| Posted on 2010-06-09 | by a guest


.: :.

This poem does not describe low self-confidence. Rather it is written in a pragmatic voice from the other woman shifting blame on where it belongs: the cheating husband. This poem is her reflection on the deep hurt his carelessness has. She is removing her affection for this man, giving him back all emotional ties - to the affect that they were "borrowed" and she did not intend on keeping him from what he started with his wife. She is recognizing the wife's contribution and the wife's subdued anger - the wife's passiveness and therefore her position as a doormat in her husband's eyes. And the narrator is then saying goodbye, allowing herself to wash away from the situation like watercolor, and leave the man, that weak man, to figure out his stability on the concrete that was once his marriage. I think it's beautifully done.

| Posted on 2009-07-13 | by a guest


.: :.

I think this poem is rather jolly.
I would love to read it again,but it is just too hot.

| Posted on 2009-07-02 | by a guest


.: :.

Her ending of
"I am a watercolour. I wash off". Is a metaphor showing the lack of confidence she has in her self. Sexton battled depression and it is Her Lover, her psychiatrist, to whom she is talking about. She was a woman in a time when women were just getting on their feet. In the poem she speaks of how Her Lover and his wife are right for each other. That he still loves the wife, finds passion in being with the wife and has had perfect (angelic) children with the wife. She knows he will not leave his wife for her, so she accepts this with the sentence, "i give you permission-". I believe Sexton, a feminist of her time, hated the thought of her happiness being in a mans hands. She took her oppitunity and though still held feelings for him, left him before he could do so to her. He still had his wife, his have to have, for she is solid and remains by him faithfully. Yet Sexton acknowledged herself as being no more than momentary, A watercolour.

| Posted on 2009-04-26 | by a guest


.: :.

The simple truth is that she was having an affair with her psychiatrist and he returned to his wife. I love the end: I am water colour. I wash off. I totally get this poem it got me through a moment when I was younger and even now (same person) but that isn't the point. I love it cos it is what it is: denying the fact that you don't want this person to leave but also knowing that it's inevitable. He isn't going to leave his wife and kids for you. Yup, I love this poem.

| Posted on 2009-03-05 | by a guest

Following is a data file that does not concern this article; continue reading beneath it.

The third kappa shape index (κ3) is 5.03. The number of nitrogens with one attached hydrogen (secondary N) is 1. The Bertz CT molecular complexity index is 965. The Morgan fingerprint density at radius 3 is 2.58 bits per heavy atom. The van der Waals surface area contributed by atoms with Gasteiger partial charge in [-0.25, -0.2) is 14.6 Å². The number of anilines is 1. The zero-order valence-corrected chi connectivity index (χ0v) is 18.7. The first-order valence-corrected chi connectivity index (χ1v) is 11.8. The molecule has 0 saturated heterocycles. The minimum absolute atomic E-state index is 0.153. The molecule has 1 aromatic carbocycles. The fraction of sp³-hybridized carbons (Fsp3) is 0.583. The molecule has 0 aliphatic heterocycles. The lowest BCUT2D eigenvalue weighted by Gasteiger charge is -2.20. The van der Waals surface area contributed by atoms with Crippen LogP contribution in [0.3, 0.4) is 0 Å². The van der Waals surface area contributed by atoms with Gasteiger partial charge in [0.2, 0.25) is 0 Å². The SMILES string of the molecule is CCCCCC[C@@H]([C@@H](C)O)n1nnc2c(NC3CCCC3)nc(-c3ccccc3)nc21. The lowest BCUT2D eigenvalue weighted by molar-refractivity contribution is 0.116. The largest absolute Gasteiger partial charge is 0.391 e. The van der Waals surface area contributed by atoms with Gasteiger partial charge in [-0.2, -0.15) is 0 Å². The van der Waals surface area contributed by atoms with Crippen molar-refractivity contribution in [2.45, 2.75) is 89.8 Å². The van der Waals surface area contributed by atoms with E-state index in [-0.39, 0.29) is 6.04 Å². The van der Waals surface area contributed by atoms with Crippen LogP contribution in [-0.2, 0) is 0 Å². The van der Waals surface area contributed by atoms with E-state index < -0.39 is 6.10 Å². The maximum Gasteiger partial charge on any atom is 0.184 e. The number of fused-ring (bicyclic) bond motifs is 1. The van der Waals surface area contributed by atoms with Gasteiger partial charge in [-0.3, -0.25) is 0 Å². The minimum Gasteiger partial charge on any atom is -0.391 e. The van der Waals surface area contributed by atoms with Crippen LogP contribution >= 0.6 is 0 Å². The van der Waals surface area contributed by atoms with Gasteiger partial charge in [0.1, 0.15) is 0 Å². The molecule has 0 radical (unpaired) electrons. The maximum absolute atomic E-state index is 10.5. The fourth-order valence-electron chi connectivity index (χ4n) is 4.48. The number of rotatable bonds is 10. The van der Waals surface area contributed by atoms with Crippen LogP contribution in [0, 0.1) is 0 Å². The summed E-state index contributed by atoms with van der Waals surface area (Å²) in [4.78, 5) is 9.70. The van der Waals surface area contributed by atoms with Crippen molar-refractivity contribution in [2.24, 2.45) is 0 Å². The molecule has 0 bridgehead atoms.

.: :.

i think the lover is a priest, and the wife is the "Church" or God.

| Posted on 2008-07-27 | by a guest


.: Anne Sexton :.

This poem is about the speakers inability to keep her lover. The speaker is comparing herself to things that are temporary, luxury, littleneck clams, smoke rising from the car window. These are all fleeting things. They can go away quickly. The poem is about her dealing with the fact he will NEVER leave his wife for her, and that she may feel she is not as good when compared to his wife. The "bright red sloop" = A boat that is pretty but is temporary, it will sail away. "Hair rising like smoke" = She is forgotten as quickly as smoke goes out a car window.

| Posted on 2008-02-24 | by a guest


.: :.

can someone help me.. i have no idea what the real indepth meaning of this poem is, and i don't understand the metaphors either. Is the lover making the guy go back to his wife or has he made that descison and she is reasuring him it is right? Do him and his wife have children, beacuse i don't understand the cherubs idea.
what do these lines mean?
bright red sloop in the harbor.
My hair rising like smoke from the car window.

| Posted on 2008-02-23 | by a guest




Post your Analysis




Message

Free Online Education from Top Universities

Yes! It's true. College Education is now free!







Most common keywords

For My Lover, Returning To His Wife Analysis Anne Sexton critical analysis of poem, review school overview. Analysis of the poem. literary terms. Definition terms. Why did he use? short summary describing. For My Lover, Returning To His Wife Analysis Anne Sexton Characters archetypes. Sparknotes bookrags the meaning summary overview critique of explanation online education meaning metaphors symbolism characterization itunes. Quick fast explanatory summary. pinkmonkey free cliffnotes cliffnotes ebook pdf doc file essay summary literary terms analysis professional definition summary synopsis sinopsis interpretation critique For My Lover, Returning To His Wife Analysis Anne Sexton itunes audio book mp4 mp3



Poetry 22
Poetry 125
Poetry 1
Poetry 176
Poetry 152
Poetry 83
Poetry 22
Poetry 171
Poetry 201
Poetry 177
Poetry 56
Poetry 79
Poetry 108
Poetry 41
Poetry 208
Poetry 139
Poetry 143
Poetry 82
Poetry 27
Poetry 42